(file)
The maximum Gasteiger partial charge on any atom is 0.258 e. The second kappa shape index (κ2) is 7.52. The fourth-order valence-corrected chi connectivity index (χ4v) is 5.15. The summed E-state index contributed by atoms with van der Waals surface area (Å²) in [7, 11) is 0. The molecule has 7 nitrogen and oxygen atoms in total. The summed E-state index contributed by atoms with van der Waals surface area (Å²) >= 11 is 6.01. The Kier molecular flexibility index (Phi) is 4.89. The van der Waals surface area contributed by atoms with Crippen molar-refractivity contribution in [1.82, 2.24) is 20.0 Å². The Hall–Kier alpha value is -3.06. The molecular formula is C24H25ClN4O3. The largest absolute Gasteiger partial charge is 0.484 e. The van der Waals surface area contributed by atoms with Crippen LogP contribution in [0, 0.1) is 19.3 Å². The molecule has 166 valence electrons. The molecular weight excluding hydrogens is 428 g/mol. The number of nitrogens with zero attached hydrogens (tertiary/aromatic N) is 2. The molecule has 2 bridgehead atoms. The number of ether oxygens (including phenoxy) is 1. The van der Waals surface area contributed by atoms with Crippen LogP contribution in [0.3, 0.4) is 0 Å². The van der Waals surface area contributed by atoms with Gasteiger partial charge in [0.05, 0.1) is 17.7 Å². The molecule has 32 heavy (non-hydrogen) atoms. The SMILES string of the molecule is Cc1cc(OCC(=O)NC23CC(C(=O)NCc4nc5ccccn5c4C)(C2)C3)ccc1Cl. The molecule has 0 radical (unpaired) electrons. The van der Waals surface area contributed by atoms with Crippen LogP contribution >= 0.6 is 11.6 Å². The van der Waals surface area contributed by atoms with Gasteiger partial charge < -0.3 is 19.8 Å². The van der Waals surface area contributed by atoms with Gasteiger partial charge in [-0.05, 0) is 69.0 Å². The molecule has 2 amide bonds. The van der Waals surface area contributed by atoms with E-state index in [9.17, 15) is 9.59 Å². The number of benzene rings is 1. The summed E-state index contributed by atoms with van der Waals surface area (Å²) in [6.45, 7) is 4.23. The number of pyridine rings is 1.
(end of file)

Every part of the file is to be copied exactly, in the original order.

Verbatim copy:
The maximum Gasteiger partial charge on any atom is 0.258 e. The second kappa shape index (κ2) is 7.52. The fourth-order valence-corrected chi connectivity index (χ4v) is 5.15. The summed E-state index contributed by atoms with van der Waals surface area (Å²) in [7, 11) is 0. The molecule has 7 nitrogen and oxygen atoms in total. The summed E-state index contributed by atoms with van der Waals surface area (Å²) >= 11 is 6.01. The Kier molecular flexibility index (Phi) is 4.89. The van der Waals surface area contributed by atoms with Crippen molar-refractivity contribution in [1.82, 2.24) is 20.0 Å². The Hall–Kier alpha value is -3.06. The molecular formula is C24H25ClN4O3. The largest absolute Gasteiger partial charge is 0.484 e. The van der Waals surface area contributed by atoms with Crippen LogP contribution in [0, 0.1) is 19.3 Å². The molecule has 166 valence electrons. The molecular weight excluding hydrogens is 428 g/mol. The number of nitrogens with zero attached hydrogens (tertiary/aromatic N) is 2. The molecule has 2 bridgehead atoms. The number of ether oxygens (including phenoxy) is 1. The van der Waals surface area contributed by atoms with Crippen LogP contribution in [0.3, 0.4) is 0 Å². The van der Waals surface area contributed by atoms with Gasteiger partial charge in [0.05, 0.1) is 17.7 Å². The molecule has 32 heavy (non-hydrogen) atoms. The SMILES string of the molecule is Cc1cc(OCC(=O)NC23CC(C(=O)NCc4nc5ccccn5c4C)(C2)C3)ccc1Cl. The molecule has 0 radical (unpaired) electrons. The van der Waals surface area contributed by atoms with Crippen LogP contribution >= 0.6 is 11.6 Å². The van der Waals surface area contributed by atoms with Gasteiger partial charge < -0.3 is 19.8 Å². The van der Waals surface area contributed by atoms with Gasteiger partial charge in [-0.05, 0) is 69.0 Å². The molecule has 2 amide bonds. The van der Waals surface area contributed by atoms with E-state index in [9.17, 15) is 9.59 Å². The number of benzene rings is 1. The summed E-state index contributed by atoms with van der Waals surface area (Å²) in [6.45, 7) is 4.23. The number of pyridine rings is 1.